NASA is planning to send a robot surgeon to space for a test mission aboard the International Space Station (ISS). This remote-controlled surgical robot is called MIRA (Miniaturized In-Vivo Robotic Assistance). According to its creators, MIRA is capable of performing surgeries on its own.
MIRA is tiny…its weight is just two pounds. So it can easily fit within an experimental locker the size of microwave on the ISS. It will be sent to the ISS in 2024 to test in zero gravity.
MIRA is developed by Shane Farritor, Co-Founder and Chief Technical Officer of Virtual Incision Corporation.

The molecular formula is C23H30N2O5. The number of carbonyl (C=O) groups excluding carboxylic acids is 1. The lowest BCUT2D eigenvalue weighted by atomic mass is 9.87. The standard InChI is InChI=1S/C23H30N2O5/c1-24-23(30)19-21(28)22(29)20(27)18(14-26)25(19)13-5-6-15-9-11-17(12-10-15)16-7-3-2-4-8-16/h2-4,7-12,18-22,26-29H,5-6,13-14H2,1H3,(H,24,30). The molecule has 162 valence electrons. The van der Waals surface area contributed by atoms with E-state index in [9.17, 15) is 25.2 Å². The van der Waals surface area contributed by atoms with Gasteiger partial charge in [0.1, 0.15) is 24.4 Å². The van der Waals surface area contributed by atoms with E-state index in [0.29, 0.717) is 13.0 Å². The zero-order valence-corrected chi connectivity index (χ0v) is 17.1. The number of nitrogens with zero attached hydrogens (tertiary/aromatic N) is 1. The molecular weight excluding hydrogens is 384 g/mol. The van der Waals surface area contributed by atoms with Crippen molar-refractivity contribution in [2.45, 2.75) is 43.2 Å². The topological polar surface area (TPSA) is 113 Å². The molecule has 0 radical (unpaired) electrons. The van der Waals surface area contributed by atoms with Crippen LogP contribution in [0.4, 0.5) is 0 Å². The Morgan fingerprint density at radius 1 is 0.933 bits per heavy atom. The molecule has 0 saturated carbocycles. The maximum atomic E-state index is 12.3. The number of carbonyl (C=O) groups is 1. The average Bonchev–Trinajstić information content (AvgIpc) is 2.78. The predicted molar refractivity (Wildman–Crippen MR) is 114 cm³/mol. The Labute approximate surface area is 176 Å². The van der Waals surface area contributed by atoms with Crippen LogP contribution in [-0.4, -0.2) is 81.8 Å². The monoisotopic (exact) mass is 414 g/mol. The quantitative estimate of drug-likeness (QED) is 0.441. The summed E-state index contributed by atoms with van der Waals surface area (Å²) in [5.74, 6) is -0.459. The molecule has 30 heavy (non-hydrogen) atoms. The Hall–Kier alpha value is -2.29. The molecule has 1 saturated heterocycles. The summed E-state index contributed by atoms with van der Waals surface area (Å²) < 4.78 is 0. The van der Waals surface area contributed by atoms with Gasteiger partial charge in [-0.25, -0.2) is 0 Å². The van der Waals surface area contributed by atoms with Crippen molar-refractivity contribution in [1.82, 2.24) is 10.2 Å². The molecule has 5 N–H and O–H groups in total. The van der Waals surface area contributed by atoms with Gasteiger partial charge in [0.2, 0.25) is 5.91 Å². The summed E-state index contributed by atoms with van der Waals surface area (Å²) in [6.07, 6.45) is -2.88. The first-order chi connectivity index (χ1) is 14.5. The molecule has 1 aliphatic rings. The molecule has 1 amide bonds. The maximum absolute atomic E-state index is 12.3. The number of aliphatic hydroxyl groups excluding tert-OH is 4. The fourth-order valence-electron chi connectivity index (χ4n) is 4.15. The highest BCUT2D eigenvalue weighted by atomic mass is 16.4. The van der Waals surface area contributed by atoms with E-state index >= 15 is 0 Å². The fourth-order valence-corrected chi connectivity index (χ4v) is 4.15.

MIRA will perform a variety of tests, such as cutting elastic bands and manipulating rings on a wire. These tests involve movements that mimic the intricate movements used frequently in surgery.
If required it can also be controlled remotely
In case an astronaut on Mars or Moon requires surgery, NASA could arrange a specialized doctor. Then doctors on Earth could perform surgical operations on astronauts in space while controlling the device remotely.
One day, as humans travel deeper and deeper into space, surgery may be required. In a statement, Shane Farritor stated, “We are working toward that goal.”
MIRA could also be used to perform surgeries remotely in rural and underprivileged areas
Looking at its capabilities in space, MIRA could also prove to be a lifesaver on Earth as well. In the future, it could also be used to cure people in remote areas of the world.